|English and Pedagogy MCQ Questions with Answer|
Directions (Q. 1-9): Read the passage given below and answer the questions by selecting the most appropriate option.
The massive fort of Jodhpur looked down from the hill at the new city which had sprawled out around the old one. The desert lay beyond the city. It crouched there like a lion and was the colour of one, its rippled tawny pelt flea specked here and there with small clumps of scrub. A gritty wind blew out of it, little rivers of sand eddied briefly down the pavements, then were snatched back into the air and flung like a challenge to the south. At the edge of the city, herds of camels twined their long necks around stunted trees, as though they were snakes. Then there were no more trees. Tall whirlwinds of sand marched down towards us from the horizon.
The desert enclosed us for the next ten days. There was a glare and dazzle on the skyline at dawn, then the ferocious eye of summer opened for a long look at its domain. For the next twelve hours, it scowled down at the sand. We closed our eyes, visualized shadow and water, narrowed them open once more to the parch and scald of the desert wind. The shifting wind caused the dunes constantly to collapse and reform or drifted them lazily out as bulwarks across the road. The car had to stop at frequent intervals, so that we could clear the heaped sand away, or because one of the tyres, hissing on the burning surface of the tarmac, had exploded. During those prolonged and sweaty intervals by the roadside, we were passed, sometimes, by the ghostly herds of livestock moving south.
Q1. Synonym for the word ‘clumps‘ is
Q2. Antonym for the word ‘scowled‘ is
Q3. The desert looked like a lion because both are
(a) Found among the hills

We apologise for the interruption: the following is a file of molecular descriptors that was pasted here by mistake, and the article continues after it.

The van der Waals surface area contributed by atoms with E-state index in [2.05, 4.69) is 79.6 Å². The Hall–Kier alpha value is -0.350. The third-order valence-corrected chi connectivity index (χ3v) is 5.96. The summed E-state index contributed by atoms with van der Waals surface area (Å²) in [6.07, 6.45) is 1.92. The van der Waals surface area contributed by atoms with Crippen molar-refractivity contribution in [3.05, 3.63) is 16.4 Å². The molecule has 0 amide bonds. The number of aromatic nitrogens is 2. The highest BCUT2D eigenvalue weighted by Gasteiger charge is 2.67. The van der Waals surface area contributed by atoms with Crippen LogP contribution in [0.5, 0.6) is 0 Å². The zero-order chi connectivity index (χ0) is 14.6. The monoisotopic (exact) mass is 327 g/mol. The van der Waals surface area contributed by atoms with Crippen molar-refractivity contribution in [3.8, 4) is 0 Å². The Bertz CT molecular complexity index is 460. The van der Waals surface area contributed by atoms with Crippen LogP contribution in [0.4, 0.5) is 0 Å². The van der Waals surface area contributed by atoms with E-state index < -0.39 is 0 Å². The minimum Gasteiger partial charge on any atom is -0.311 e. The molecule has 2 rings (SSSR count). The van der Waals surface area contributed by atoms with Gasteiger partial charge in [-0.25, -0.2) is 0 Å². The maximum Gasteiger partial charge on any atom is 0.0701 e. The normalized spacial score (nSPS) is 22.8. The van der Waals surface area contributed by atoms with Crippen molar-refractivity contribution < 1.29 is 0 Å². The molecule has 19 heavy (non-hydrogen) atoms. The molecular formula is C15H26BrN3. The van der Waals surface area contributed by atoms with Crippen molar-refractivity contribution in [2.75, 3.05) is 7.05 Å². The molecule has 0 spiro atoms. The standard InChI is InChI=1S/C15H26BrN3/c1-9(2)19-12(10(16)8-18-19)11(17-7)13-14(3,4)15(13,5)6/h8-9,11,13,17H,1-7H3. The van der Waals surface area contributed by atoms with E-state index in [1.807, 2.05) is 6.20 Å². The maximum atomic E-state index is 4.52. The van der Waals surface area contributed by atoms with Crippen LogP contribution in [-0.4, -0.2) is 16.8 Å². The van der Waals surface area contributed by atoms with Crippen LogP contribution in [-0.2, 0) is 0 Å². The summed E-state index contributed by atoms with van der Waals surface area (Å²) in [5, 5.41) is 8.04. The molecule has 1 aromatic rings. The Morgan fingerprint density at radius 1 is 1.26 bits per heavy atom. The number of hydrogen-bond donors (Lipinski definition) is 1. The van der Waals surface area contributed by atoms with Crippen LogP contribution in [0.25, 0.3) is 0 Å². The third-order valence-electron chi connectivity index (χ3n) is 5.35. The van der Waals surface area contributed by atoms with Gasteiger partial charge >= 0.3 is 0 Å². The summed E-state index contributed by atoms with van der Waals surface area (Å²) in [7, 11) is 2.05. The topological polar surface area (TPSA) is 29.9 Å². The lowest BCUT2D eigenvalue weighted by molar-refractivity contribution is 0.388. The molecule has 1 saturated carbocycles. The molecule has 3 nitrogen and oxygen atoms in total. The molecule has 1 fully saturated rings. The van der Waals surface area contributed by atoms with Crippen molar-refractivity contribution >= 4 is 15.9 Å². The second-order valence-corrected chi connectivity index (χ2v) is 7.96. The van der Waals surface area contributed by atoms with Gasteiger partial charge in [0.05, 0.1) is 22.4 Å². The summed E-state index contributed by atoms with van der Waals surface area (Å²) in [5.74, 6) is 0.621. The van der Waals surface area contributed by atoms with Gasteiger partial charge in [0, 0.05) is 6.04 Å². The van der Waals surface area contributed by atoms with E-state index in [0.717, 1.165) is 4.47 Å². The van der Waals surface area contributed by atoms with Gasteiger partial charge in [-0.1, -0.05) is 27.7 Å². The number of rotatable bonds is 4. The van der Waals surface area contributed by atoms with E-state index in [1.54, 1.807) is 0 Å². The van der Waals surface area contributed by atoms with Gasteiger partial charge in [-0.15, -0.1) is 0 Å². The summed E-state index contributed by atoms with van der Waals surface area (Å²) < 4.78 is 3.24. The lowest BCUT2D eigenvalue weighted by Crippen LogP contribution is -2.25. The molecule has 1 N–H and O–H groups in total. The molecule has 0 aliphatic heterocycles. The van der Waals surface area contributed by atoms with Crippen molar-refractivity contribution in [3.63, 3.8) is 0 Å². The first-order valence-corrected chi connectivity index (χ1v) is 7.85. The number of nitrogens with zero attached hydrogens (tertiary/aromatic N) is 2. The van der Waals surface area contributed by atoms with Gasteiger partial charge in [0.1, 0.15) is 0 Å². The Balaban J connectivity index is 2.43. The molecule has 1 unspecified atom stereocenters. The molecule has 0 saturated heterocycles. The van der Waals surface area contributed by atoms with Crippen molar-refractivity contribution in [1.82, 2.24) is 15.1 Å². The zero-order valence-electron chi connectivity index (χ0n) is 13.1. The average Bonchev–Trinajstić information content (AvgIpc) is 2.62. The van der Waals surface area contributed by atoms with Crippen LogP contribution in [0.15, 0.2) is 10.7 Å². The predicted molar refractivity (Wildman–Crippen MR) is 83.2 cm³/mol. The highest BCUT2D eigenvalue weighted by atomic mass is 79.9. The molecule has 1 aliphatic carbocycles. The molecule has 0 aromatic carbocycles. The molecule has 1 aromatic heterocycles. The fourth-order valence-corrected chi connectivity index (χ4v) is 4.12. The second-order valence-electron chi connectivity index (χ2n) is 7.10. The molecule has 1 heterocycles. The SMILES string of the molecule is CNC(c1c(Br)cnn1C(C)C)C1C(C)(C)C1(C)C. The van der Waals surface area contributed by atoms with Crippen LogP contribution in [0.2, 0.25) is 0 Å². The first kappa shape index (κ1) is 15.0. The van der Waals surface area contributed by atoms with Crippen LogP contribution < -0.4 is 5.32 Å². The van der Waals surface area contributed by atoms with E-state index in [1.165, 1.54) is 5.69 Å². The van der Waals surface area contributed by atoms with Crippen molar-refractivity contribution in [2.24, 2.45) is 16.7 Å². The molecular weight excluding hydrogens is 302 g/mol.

(b) of the same colour
Q4. The only objects that actually broke the monotony of the vast desert were
(a) Shadow and water
(b) Lions living in it
(c) Rivers of sand in it
(d) Clumps of scrub here and there
Q5. Between the fort and the desert, there is/are
(a) No city
(b) A hill
(c) Two cities
(d) Three cities
Q6. ________ are compared to snakes.
(a) Longnecks of camels
(b) Herds of camels
(c) Edges of the city
(d) Stunted trees
Q7. The narrator’s style of description is
Q8. ‘_____ the new city which had sprawled _______’ Which part of speech is the underlined word in the above clause?
Q9. “The desert enclosed us for the next ten days.” The voice in this sentence has been correctly changed in which of the following:
(a) The desert was enclosed by us.
(b) We were enclosed by the desert.
(c) We had been enclosed by the desert.
(d) The desert had been enclosed.
Directions (Q. 10-15): Read the poem given below and answer the questions by selecting the most appropriate option.
Our world is always changing,
From ocean depths to mountain peaks,
Mother Nature moves and speaks.
While telling stories of our past
She tries to teach us how to last.
Mankind, so smart, sometimes blind
Leaves common sense far behind.
We’re moving fast and living large,
Forgetting she’s the one in charge.
Amazed when she rings our bell,
Sending us through living hell.
She can twist our steel, shake any city,
If her wrath you feel, we shall pity.
Yet some who speak on her behalf,
I fear just seek the golden calf.
It’s true, we must treat her right.
Or we will incur a deadly plight.
Treat her with distinction
Or surely face extinction!
…… Edith A. Phinazee
Q10. ‘If her wrath you feel’. Here “wrath‘ means
Q11. When she ‘rings our bell’, it is nature’s way of
(a) Expressing her discontentment
(b) Warning mankind against its actions
(c) Showing her generosity
(d) Seeking compensation from humans
Q12. ‘I fear just seek the golden calf’ means “Mankind’ is
(a) Showing its protective instinct
(b) Indulging in its exploitative greed
(c) Recognising the value of nature
(d) Conserving natural resources to an extreme